“On a Board of Raspberry and Pure Gold” is a highly metaphoric poem, using juxtaposition for the purpose of giving presence to what is not there in the physical scene. The first such metaphor is the scene as painting, the two-dimensional board onto whose surface the city is transposed. Next, there is a submerged but nevertheless demonstrable metaphor, picturing the cluster of houses as a horse-drawn caravan advancing to the river shore. In another animal metaphor, the children skating and sledding become a flock of cawing birds. Finally, there are the poem as drawing and the comparison to a maple branch.

On another plane of juxtaposition, Voronezh is being implicitly likened to the Low Countries (the setting of Bruegel’s landscape). Mandelstam makes this association, however, by a means that closely resembles what folklorists call negative comparison (when one is told, for example, that Vseslav the Magician, a personage in the Russian national epic, does not take on the form of a gray wolf, one immediately visualizes him as a shape-shifter who becomes a wolf at will). Thus, negative comparison is a technique of simultaneous denial and assertion. Once they are invoked, the Bruegelian overtones of the Voronezh scene or the (absent) children absorbed in their winter games become quite vivid.

In the Russian, the sense of the poem is reinforced by a range of versification techniques, several of which find counterparts in the Brown-Merwin translation. The original consists of two sentences of eight lines apiece. The translators preserve the first, but break up the second into three shorter sentences, each set off as a stanza, apparently to set off the logical movement and to let the variety of sentence structures substitute for the variety of rhythmic structures within a strict, binary meter in the Russian.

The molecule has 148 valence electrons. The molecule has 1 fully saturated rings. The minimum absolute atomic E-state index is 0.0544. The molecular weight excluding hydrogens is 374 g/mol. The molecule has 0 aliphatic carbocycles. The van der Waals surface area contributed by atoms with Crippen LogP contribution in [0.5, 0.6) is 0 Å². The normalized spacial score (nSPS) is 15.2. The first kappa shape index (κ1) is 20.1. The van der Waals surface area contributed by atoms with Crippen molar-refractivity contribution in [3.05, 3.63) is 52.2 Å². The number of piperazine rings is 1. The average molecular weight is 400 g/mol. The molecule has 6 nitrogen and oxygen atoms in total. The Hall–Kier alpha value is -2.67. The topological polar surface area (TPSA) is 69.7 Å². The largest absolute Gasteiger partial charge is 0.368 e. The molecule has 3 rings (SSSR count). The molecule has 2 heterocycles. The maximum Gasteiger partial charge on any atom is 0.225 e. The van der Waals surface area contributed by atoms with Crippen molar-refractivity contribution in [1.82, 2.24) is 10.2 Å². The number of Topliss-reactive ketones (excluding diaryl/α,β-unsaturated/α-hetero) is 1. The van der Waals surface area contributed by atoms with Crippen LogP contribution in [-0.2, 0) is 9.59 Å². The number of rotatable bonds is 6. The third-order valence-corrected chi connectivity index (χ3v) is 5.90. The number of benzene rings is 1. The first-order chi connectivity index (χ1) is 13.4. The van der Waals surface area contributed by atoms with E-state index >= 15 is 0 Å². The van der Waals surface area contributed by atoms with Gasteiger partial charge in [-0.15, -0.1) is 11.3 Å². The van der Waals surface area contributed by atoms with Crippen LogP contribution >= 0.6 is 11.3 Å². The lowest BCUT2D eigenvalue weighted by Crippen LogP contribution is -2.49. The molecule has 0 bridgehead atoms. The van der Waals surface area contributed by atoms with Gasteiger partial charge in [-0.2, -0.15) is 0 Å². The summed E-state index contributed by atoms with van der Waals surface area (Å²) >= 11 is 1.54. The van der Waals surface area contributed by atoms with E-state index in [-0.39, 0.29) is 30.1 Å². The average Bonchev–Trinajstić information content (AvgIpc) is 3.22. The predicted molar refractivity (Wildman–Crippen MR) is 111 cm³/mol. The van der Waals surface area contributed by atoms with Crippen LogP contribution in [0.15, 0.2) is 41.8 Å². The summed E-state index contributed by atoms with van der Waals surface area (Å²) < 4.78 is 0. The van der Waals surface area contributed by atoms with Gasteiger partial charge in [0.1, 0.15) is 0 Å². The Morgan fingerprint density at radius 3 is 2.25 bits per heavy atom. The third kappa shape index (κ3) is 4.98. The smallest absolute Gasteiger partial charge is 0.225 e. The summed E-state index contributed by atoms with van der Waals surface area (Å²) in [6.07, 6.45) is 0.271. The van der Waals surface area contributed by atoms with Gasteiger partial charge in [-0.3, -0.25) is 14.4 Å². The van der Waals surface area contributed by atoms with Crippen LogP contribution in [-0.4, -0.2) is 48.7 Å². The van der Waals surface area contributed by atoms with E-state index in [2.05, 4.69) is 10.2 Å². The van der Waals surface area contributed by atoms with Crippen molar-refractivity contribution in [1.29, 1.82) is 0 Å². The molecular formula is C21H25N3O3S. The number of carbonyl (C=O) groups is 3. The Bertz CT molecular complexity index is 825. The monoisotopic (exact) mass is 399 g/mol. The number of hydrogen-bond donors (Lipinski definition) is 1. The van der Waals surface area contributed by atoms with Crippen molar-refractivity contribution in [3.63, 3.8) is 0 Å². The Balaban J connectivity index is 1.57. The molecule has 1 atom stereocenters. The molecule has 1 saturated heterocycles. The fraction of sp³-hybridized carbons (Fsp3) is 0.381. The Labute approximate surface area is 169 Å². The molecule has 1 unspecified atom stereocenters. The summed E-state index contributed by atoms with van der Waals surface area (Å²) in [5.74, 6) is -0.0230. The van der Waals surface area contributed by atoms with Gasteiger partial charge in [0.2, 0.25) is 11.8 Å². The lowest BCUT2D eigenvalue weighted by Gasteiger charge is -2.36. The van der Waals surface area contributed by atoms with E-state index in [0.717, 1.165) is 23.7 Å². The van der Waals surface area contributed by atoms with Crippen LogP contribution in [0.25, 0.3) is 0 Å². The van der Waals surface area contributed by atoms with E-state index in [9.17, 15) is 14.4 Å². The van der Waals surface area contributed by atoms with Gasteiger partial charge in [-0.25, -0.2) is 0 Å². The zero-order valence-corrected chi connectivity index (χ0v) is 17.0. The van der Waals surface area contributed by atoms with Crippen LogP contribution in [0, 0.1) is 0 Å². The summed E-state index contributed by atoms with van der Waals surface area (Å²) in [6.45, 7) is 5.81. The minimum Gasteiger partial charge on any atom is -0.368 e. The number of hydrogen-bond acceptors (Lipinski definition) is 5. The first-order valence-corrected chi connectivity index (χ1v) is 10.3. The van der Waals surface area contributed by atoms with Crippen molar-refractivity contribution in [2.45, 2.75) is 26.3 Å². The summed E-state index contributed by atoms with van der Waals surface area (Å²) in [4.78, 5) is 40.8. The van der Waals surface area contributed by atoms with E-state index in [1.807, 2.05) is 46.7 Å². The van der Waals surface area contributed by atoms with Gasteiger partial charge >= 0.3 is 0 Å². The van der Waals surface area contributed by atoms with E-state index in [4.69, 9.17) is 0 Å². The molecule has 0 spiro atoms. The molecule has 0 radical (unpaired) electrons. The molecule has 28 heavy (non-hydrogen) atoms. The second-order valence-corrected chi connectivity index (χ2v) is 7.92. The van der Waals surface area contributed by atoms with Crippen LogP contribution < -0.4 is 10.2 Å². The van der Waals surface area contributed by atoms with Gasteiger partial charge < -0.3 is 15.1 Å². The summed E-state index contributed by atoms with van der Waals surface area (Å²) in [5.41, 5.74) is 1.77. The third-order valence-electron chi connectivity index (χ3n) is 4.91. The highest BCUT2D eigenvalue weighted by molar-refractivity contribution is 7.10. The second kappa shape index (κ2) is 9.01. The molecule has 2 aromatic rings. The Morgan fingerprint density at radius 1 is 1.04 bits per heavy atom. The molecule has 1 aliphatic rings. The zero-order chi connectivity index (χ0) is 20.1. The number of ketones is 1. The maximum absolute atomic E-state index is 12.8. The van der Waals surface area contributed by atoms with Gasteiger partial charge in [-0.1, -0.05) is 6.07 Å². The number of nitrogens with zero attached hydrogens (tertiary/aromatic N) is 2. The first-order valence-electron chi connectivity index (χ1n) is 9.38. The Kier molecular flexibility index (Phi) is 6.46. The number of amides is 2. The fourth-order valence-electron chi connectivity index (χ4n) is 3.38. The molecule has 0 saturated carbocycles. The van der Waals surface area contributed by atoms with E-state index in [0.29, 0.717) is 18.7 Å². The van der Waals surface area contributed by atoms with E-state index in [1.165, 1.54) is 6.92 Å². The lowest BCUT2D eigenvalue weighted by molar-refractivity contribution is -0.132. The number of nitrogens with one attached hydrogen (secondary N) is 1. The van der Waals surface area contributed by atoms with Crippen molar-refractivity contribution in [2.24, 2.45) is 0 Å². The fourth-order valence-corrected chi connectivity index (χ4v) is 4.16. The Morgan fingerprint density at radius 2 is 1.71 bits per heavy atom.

In the first sentence, Mandelstam uses rhythmic effects, in conjunction with rhyme and sound play, to suggest the action implied by the idea rendered as “sleigh-tracked” in the English. The entire eight lines are bound by an identical feminine rhyme, with the final unstressed vowel preceded by two n’s in a row. In five of the first eight lines, the final stressed syllable is preceded by a three-syllable, unstressed interval. This lets the verse line mimic the effect of a steep, slow climb up the hill, a moment’s pause at the top—which Mandelstam would emphasize by pronouncing each n in the rhyme separately—and the rapid onset of the descent, signaled by the single, unstressed syllable at the end of the line.

The English, while it does preserve several n sounds, gets a similar effect by purely syntactic means. The first seven lines, all of which belong to the grammatical subject, never allow intonational or cognitive closure. We travel uphill until we finally arrive at the rapid cadence of the predicate (“was carried away”) in the eighth line—a predicate that also suggests the appropriate semantic overtones of the children’s sleds rushing down the hill.